Nik Ellis examines the good and bad of digital marketing.
There’s lots of reasons that companies have a marketing function but let’s face it, from the boss’s point of view they want to see an increase in sales.
Marketeers will champion ideas such as brand awareness, engaging customers, thought leadership, consumer insights, and so on. Valid points & it could be argued that all passively increase sales, but ultimately the cost of marketing, digital or traditional, should ideally be outweighed by the additional profit that it generates.
With this basic principal in mind, how exactly do we ensure that our marketing efforts boost the bottom line, rather than be swallowed up as an expense?
Strategic Digital Marketing
We often start at the end, by defining a desired result, often utilising a press release “We are delighted to announce that we have broken the £1m turnover bracket thanks to…” The goal needs to be defined, not a wishy-washy ‘let’s make more money’ goal, but a measurable target to hit by a given date. The total cost of a marketing campaign should not exceed the expected profit (not turnover) from increased sales, so this has to be a realistic and achievable target.
Secondly consider a campaign as organic rather than something you set up, leave & hope for the best. The beauty of digital marketing is that you can adjust so much of a campaign, every minute if so desired, to optimise your campaign; increase what’s working, diminish what isn’t.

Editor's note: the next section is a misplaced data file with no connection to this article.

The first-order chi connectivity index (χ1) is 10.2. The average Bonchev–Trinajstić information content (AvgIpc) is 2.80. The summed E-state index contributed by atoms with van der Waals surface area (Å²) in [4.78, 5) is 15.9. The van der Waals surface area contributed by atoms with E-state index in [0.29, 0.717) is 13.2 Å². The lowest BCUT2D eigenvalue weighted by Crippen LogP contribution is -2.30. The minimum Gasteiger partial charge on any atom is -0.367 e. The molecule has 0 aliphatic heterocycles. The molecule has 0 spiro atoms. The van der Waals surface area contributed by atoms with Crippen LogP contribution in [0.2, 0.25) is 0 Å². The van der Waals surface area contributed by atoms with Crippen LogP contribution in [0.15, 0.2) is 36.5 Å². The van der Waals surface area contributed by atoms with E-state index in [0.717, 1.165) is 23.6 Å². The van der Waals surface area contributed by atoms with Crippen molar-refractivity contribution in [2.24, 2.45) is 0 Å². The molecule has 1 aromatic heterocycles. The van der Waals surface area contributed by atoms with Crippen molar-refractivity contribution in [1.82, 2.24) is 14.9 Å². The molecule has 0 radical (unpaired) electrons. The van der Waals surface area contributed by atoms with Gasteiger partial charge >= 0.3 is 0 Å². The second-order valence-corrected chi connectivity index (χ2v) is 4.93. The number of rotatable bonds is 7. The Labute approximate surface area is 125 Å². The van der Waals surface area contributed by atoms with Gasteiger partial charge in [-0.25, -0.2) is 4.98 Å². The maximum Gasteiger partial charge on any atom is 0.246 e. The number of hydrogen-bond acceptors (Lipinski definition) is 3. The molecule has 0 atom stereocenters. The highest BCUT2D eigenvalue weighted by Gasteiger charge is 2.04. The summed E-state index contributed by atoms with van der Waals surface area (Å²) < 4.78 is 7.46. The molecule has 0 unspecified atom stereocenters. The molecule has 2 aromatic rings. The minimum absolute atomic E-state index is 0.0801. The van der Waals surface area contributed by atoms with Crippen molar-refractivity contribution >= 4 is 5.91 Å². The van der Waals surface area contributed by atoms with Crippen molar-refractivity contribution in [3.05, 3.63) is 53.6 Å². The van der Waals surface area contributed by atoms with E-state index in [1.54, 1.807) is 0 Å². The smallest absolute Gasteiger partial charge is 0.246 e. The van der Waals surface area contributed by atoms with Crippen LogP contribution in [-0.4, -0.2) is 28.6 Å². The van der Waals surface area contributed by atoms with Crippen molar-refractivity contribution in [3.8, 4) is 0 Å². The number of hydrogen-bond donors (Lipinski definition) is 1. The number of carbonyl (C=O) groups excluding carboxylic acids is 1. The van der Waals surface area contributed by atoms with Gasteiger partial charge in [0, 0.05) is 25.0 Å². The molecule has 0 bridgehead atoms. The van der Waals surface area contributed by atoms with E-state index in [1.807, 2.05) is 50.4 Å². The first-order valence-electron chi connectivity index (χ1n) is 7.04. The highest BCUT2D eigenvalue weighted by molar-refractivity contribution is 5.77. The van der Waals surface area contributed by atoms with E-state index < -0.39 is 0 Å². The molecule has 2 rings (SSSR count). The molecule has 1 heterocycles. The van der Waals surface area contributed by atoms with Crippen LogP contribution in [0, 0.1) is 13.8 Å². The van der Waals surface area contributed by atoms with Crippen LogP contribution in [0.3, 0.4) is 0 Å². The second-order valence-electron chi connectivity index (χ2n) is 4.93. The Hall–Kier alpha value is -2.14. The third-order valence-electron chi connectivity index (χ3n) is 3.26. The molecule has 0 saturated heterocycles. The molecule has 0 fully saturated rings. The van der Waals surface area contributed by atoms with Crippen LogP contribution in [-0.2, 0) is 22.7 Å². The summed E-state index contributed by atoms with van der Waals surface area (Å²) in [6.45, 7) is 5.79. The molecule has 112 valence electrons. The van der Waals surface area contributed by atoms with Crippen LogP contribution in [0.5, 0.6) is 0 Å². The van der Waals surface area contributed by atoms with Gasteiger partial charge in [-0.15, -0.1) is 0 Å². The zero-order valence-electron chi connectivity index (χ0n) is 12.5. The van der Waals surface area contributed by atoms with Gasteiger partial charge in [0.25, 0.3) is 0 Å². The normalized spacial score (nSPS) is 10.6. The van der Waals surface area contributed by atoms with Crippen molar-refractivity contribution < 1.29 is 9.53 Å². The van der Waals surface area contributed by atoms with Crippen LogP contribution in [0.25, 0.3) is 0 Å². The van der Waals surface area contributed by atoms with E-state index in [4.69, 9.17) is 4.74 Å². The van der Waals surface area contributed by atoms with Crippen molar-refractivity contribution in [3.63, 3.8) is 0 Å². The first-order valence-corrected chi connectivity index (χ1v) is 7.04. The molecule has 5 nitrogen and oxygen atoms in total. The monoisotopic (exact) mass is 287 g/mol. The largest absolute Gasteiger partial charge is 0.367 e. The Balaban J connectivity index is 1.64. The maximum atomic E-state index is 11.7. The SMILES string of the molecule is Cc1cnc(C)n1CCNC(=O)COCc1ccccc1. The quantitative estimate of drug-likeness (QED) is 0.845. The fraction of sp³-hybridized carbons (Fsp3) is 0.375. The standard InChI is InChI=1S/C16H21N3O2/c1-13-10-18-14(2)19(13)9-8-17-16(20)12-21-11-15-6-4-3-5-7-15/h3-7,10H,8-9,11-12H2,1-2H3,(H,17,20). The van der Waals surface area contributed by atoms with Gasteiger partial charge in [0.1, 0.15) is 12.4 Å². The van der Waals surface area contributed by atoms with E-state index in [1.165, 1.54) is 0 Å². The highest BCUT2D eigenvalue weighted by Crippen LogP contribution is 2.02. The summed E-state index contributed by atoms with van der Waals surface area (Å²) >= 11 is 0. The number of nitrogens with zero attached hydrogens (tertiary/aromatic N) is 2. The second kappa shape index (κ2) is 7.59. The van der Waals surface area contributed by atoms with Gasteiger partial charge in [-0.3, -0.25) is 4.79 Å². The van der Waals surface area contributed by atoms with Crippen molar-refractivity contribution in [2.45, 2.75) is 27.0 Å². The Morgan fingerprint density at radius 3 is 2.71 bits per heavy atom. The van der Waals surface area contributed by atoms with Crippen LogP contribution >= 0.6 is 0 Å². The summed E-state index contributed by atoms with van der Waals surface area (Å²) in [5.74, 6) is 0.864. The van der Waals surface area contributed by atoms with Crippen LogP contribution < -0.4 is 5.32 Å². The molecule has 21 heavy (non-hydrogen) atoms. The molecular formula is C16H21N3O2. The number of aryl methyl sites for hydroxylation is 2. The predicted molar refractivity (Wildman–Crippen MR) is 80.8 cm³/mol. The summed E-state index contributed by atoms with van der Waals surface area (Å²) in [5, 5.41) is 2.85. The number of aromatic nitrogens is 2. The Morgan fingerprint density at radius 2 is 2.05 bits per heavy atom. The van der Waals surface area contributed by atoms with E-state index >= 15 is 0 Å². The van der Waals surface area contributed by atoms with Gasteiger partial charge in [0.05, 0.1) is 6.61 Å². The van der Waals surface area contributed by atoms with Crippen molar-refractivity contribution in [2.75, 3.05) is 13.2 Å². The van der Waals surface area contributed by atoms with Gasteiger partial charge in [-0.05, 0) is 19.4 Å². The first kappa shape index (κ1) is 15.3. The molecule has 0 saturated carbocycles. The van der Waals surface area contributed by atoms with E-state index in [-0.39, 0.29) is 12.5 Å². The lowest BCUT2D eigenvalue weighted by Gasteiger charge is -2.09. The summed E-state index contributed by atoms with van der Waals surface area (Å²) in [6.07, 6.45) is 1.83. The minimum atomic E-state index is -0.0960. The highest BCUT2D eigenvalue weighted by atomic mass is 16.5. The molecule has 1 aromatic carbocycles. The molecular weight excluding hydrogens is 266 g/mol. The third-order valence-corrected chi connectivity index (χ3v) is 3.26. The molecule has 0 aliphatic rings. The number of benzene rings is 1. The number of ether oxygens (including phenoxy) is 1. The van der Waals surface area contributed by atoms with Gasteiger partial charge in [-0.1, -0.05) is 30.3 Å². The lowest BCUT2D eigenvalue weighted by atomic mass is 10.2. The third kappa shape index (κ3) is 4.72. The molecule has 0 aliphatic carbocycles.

“Half the money I spend on advertising is wasted; the trouble is I don’t know which half.”
An old marketing adage with its roots in traditional advertising when a scattergun approach was considered best, advertising your product to everyone possible. However in 2021 we have some powerful digital tools to place products or services specifically under the noses of the specific people who are most likely to buy.
The great thing about digital marketing is that the more sales, the more data that becomes available to tell us exactly who is buying. In turn this allows us to focus on optimising the positioning of adverts homing in on potential new customers who, demographically speaking, look alike to existing buyers.
Unlike a bill board or pitch side ad, we can track exactly who has responded to the advert & follow their journey through to a sale. Thus we can justify our marketing spend if it produces a positive return on investment & conversely we won’t be putting adverts under the noses of people who are highly unlikely to buy from us.
We can even see if consumers are landing on your product but bouncing away; if the percentage of people buying is particularly low it tends to indicate a fundamental problem. Typically this is either the product, perhaps its pricing or availability, or it could mean an issue with the shop or website itself. Either way a learning process that can be fixed.
“I’ve got a great website, so why aren’t I getting loads of sales?”
A website is the digital version of a shop. They both need two things to be successful; a decent amount of people going through the shop door and, perhaps more importantly, a fair proportion of those visitors actually buying.
Digital marketing, in all it’s varied forms, is the equivalent to the likes of news paper ads, sports sponsorship, billboards etc used pre-internet. It is what is used to send visitors to your website. Once visitors are in your shop, there are a different set of skills utilised to assist and direct the consumer from their initial interest through to an actual sale, a bit like a helpful (not pushy) shop assistant.
Digital marketing, in all its various guises, if implemented correctly & managed regularly should form an integral part of a business, driving the lion’s share of sales.